Recommendations to deal with the situation have not been too specific. World Bank President Robert Zoellick, who has warned that the inflation in food prices "is not a this-year phenomenon," has proposed a "New Deal for a Global Food Policy"combining emergency aid and long-term initiatives to boost agricultural productivity. The "Group of 24" Developing Countries in the World Bank-IMF has urged affluent countries to increase financial aid.

There does not seem to be an air of urgency about the situation yet, much less one of panic; but that could develop within a matter of weeks if it becomes apparent that governments do not have a handle on the situation.

Sunday, April 13, 2008

UN Scorned in US-Russian World View

There is just one mention of the United Nations in the White House summary highlighting noteworthy aspects of the "strategic framework" agreed to by Presidents Bush and Putin at Sochi on 6 April. It occurs in the final paragraph, and refers to their commitment to "work with all major emitting economies to advance key elements of the negotiations under the United Nations Framework Convention on Climate Change."

There are more references in the full text but they do little to recognize that the United Nations was conceived as an organization central to the international strategies of all its 192 member States. In fact the first mention of the UN puts that idea firmly aside: "Going forward, we intend to deepen our cooperation wherever possible, while taking further, even more far-reaching steps, to demonstrate our joint leadership in addressing new challenges to global peace and security in accordance with the principles of international law, taking into consideration the role of the United Nations."

The next mention comes in passing, as the two sides take note of their "Joint Statement on the INF Treaty at the sixty-second session of the UN General Assembly." (The statement committed them to "a high-level dialogue to analyze current and future intermediate-range and shorter-range ballistic and cruise missile threats and inventory options for dealing with them.")

The third reference is more direct but hardly supportive of the primacy of the UN in multilateral affairs: "We are determined to work closely together on all the major global international issues that confront us, including the pursuit of peace in the Middle East, security and stability in North East Asia through the Six-Party process, Afghanistan, Iran, Iraq and elsewhere around the world, working with other nations through the United Nations, as well as other international and regional mechanisms, including the NATO-Russia Council and the G-8, to strengthen our cooperation wherever possible."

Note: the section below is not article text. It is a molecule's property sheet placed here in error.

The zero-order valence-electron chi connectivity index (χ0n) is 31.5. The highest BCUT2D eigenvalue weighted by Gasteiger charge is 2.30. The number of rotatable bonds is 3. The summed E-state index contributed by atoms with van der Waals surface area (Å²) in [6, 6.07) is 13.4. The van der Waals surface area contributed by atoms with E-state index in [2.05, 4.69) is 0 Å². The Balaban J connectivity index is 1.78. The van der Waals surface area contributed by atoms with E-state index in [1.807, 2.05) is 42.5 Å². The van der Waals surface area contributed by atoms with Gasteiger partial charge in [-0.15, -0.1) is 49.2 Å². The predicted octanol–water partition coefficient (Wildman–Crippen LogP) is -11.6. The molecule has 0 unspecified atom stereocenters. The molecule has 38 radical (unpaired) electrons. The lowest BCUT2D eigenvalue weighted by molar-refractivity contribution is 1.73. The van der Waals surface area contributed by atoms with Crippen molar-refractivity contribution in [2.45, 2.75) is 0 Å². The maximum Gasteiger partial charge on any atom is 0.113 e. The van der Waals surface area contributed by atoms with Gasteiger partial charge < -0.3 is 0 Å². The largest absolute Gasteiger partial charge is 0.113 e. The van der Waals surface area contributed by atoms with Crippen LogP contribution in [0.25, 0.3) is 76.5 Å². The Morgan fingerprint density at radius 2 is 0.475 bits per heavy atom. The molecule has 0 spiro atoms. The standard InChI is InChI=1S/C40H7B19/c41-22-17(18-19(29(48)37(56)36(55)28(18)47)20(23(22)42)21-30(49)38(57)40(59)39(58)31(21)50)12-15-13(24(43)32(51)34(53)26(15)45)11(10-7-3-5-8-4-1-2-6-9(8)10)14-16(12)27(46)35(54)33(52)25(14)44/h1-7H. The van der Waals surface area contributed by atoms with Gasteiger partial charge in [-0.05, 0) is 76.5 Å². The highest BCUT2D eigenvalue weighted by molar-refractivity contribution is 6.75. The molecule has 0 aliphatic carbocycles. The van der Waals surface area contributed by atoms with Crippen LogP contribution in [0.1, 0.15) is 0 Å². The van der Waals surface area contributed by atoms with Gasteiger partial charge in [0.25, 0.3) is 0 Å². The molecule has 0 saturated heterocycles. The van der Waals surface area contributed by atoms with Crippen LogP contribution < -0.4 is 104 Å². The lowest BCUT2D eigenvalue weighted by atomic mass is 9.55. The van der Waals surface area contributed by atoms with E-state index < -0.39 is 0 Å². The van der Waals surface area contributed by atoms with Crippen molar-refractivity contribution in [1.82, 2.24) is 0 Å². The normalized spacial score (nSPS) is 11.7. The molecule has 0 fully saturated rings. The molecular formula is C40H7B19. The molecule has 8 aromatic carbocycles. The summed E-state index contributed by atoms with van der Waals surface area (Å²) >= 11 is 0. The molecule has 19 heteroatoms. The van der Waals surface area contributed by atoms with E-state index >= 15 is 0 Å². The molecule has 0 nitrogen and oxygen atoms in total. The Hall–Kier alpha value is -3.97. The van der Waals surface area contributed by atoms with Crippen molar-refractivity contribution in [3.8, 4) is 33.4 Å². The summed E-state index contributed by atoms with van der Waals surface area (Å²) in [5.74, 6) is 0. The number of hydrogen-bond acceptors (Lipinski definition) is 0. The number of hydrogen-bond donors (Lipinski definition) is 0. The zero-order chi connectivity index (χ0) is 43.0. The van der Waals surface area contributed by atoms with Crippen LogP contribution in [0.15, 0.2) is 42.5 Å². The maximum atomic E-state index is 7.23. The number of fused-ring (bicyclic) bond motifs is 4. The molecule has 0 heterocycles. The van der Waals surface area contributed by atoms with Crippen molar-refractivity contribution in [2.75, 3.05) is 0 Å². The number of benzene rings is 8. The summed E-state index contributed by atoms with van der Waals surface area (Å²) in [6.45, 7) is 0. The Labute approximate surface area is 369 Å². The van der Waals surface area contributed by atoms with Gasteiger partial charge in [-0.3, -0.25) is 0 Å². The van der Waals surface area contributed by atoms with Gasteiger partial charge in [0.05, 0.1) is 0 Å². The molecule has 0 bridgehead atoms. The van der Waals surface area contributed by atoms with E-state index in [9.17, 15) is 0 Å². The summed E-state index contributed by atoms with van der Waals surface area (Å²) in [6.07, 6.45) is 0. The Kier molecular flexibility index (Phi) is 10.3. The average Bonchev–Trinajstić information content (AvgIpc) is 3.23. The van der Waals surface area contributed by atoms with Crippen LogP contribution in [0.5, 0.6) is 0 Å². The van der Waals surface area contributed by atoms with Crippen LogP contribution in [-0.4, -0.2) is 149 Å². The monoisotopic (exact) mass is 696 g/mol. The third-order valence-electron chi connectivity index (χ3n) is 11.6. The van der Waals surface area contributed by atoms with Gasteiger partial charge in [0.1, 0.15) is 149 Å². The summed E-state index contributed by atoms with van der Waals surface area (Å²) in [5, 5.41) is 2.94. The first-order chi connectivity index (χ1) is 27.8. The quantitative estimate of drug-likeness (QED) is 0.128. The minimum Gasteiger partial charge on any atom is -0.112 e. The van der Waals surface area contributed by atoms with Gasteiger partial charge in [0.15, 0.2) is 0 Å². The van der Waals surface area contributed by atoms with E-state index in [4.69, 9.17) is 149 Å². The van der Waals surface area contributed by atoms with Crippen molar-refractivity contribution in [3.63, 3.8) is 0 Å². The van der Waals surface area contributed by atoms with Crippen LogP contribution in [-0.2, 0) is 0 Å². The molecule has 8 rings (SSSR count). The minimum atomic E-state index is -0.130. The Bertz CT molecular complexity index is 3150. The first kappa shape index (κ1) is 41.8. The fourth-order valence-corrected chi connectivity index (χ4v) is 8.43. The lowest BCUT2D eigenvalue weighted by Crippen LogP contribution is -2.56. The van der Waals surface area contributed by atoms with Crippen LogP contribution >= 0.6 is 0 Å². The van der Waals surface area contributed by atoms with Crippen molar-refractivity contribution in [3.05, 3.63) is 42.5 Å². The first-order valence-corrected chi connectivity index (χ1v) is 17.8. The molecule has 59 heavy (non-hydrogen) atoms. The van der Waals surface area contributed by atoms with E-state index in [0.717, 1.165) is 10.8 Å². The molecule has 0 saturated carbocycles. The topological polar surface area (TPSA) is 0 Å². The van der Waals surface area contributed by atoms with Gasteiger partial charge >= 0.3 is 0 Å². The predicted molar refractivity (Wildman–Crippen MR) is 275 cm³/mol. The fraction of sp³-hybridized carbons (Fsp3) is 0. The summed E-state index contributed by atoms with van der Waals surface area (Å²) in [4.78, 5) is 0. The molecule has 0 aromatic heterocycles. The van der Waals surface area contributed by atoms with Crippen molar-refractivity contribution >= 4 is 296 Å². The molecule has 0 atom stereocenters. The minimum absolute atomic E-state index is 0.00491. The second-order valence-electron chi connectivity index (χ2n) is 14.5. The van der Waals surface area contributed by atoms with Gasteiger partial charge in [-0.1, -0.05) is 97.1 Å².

The fourth reference is more of the same: "We will expand our cooperative efforts through continued partnership in the United Nations and in other multilateral fora to include the OSCE, NATO-Russia Council, and the G-8, and in expanding the Global Initiative to Combat Nuclear Terrorism. We will advance our counterterrorism goals at the United Nations, including through strengthening the Counterterrorism Committee and the [Security Council resolution #] 1267 sanctions regime."

That is it.


Three days after the Sochi Summit UN Secretary-General Ban Ki-moon was in Moscow, his first visit since assuming office. He met with Putin and his successor Dmitry Medvedev, who assured Ban, according to ITAR-TASS, "that the UN was the only global body with the authority to resolve international disputes." That was a lead-in to expressions of discontent with what has happened in Kosovo, a Muslim-majority province of Serbia that declared itself independent in February and was immediately recognized by the three Western Powers on the Security Council.

With China and Russia in opposition, the Security Council cannot legitimize Kosovo's secession, but Ban has been less than eager to note that or the danger of a widely destabilizing conflict if the situation is not peacefully resolved. Russian unhappiness with that is said to have been conveyed in rather personal terms: a threat that Moscow would veto a second term for Ban as Secretary-General.

According to published reports Medvedev also offered a carrot, the prospect that the Russian Federation would be open to a significant increase in its contribution to the UN budget. (One publication cited a Kremlin source in saying that Moscow would be willing to match Washington's 22 per cent share of the UN's $2 billion biennial budget; that would be a stunning spike from its current 1.2 per cent.) But it was to no avail. At a Press conference Ban said it was impossible to retrieve the pre-February position of Kosovo, and unrealistic to expect that it could be done.